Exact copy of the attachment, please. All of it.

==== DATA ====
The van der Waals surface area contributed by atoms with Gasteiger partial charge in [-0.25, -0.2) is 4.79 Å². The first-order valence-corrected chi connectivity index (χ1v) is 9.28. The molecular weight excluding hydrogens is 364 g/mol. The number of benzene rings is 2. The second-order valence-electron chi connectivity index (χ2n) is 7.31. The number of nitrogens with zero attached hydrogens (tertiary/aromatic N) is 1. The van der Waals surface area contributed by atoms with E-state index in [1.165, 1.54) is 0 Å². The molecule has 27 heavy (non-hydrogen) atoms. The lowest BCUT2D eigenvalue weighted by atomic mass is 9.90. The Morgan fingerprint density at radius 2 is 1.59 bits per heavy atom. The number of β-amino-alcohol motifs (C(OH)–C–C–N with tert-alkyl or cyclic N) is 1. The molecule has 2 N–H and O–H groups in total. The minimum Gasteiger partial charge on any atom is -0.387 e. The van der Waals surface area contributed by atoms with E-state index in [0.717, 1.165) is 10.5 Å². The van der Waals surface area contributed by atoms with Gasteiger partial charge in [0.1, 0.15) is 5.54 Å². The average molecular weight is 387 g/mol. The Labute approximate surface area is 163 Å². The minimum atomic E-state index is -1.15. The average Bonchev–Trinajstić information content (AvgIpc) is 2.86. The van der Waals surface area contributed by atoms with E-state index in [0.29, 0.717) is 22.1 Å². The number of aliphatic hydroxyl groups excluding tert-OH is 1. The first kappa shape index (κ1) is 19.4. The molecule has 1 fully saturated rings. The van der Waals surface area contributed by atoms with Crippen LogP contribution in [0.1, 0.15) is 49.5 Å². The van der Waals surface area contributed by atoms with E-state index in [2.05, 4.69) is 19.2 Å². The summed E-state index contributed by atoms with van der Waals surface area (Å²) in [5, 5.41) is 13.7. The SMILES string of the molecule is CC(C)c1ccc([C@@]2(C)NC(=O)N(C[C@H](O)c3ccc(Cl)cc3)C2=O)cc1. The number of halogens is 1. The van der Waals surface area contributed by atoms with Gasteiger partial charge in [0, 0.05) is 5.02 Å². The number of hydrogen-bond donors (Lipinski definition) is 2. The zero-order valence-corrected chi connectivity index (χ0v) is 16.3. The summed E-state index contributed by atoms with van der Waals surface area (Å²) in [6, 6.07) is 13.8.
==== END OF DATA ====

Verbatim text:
The van der Waals surface area contributed by atoms with Gasteiger partial charge in [-0.25, -0.2) is 4.79 Å². The first-order valence-corrected chi connectivity index (χ1v) is 9.28. The molecular weight excluding hydrogens is 364 g/mol. The number of benzene rings is 2. The second-order valence-electron chi connectivity index (χ2n) is 7.31. The number of nitrogens with zero attached hydrogens (tertiary/aromatic N) is 1. The van der Waals surface area contributed by atoms with E-state index in [1.165, 1.54) is 0 Å². The molecule has 27 heavy (non-hydrogen) atoms. The lowest BCUT2D eigenvalue weighted by atomic mass is 9.90. The Morgan fingerprint density at radius 2 is 1.59 bits per heavy atom. The number of β-amino-alcohol motifs (C(OH)–C–C–N with tert-alkyl or cyclic N) is 1. The molecule has 2 N–H and O–H groups in total. The minimum Gasteiger partial charge on any atom is -0.387 e. The van der Waals surface area contributed by atoms with E-state index in [0.717, 1.165) is 10.5 Å². The van der Waals surface area contributed by atoms with Gasteiger partial charge in [0.1, 0.15) is 5.54 Å². The average molecular weight is 387 g/mol. The Labute approximate surface area is 163 Å². The minimum atomic E-state index is -1.15. The average Bonchev–Trinajstić information content (AvgIpc) is 2.86. The van der Waals surface area contributed by atoms with E-state index in [0.29, 0.717) is 22.1 Å². The number of aliphatic hydroxyl groups excluding tert-OH is 1. The first kappa shape index (κ1) is 19.4. The molecule has 1 fully saturated rings. The van der Waals surface area contributed by atoms with Crippen LogP contribution in [0.1, 0.15) is 49.5 Å². The van der Waals surface area contributed by atoms with E-state index in [2.05, 4.69) is 19.2 Å². The summed E-state index contributed by atoms with van der Waals surface area (Å²) in [5, 5.41) is 13.7. The SMILES string of the molecule is CC(C)c1ccc([C@@]2(C)NC(=O)N(C[C@H](O)c3ccc(Cl)cc3)C2=O)cc1. The number of halogens is 1. The van der Waals surface area contributed by atoms with Gasteiger partial charge in [0, 0.05) is 5.02 Å². The number of hydrogen-bond donors (Lipinski definition) is 2. The zero-order valence-corrected chi connectivity index (χ0v) is 16.3. The summed E-state index contributed by atoms with van der Waals surface area (Å²) in [6, 6.07) is 13.8.